Ukipper claims taxes never gave him anything. Gets corrected by everyone

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In response to a remark on Twitter, Godfrey Bloom tried to claim the only money he's ever had from the state is his £500 monthly pension.

Cue a flurry of responses correcting the former Member of the European Parliament and an officer in the Territorial Army that at least some of his earnings were money from the state.

This isn't even counting the benefit of having care from the NHS, local services such as refuse collection, and you know, running water, a national defence that's kept Britain safe from invasion since 1688.

Bloom was responding to a claim that 'baby boomers', such as himself, were responsible for the sizeable debt which will be paid off by future generations.

In retort, Bloom, who no longer has the party whip in Ukip, and represented the party as an MEP for Yorkshire and Humberside for almost a decade, made this statement.

The collective response has been 'Erm?'.

Bloom had answers to a lot of these.

One response was to complain about immigrants.

Bloom also countered that the NHS is not funded out of tax but from debt.

He doesn't mention that this debt is financed through the sale of government bonds, bills, and gilts. The sales are carried out by HM Treasury, which is most certainly tax funded.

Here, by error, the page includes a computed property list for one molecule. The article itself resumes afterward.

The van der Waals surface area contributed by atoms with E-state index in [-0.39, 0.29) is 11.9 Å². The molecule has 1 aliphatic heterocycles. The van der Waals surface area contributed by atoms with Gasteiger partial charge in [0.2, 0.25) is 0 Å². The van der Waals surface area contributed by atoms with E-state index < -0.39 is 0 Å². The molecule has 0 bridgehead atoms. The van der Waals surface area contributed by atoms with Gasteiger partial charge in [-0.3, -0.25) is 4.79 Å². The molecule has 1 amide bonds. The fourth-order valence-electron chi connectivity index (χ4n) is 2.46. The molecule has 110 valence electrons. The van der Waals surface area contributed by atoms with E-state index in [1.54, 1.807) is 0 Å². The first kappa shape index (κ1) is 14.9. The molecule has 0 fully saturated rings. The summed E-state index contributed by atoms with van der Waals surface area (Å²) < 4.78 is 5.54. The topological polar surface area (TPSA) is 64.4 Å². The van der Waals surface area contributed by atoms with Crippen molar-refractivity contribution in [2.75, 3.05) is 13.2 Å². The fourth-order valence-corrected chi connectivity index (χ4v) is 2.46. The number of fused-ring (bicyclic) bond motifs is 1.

Bloom also replied 'Served in the Army!' when someone pointed out he'd benefitted from the money spent on defence.

Even Bloom's long record in the Territorial Army is unlikely to equal the value of £35.1 bn of revenue spent 2015/2016 on defence.

With regards to his role as MEP, Bloom claimed that he did not withdraw his MEP salary and donated his attendance allowance to charity.

A report by the Mirror in 2014 when Bloom was still an MEP show he claimed £46,722 in allowances, and had donated £72,000 to Ukip since 2004.

In 2012 the Guardian received an email fromBloom's office that claimed he had used £2,000 per month from Bloom's secretarial and research allowance to pay for a climate change researcher and an undisclosed amount for a 'religious and confidential researcher'.

Bloom's responses read like a man who's done lots of his homework on a topic, in the hope somebody one day might pull him up on a glib remark.

Not enough people are focusing on the real question presented by his original statement: What sort of person sits and works this out one day?

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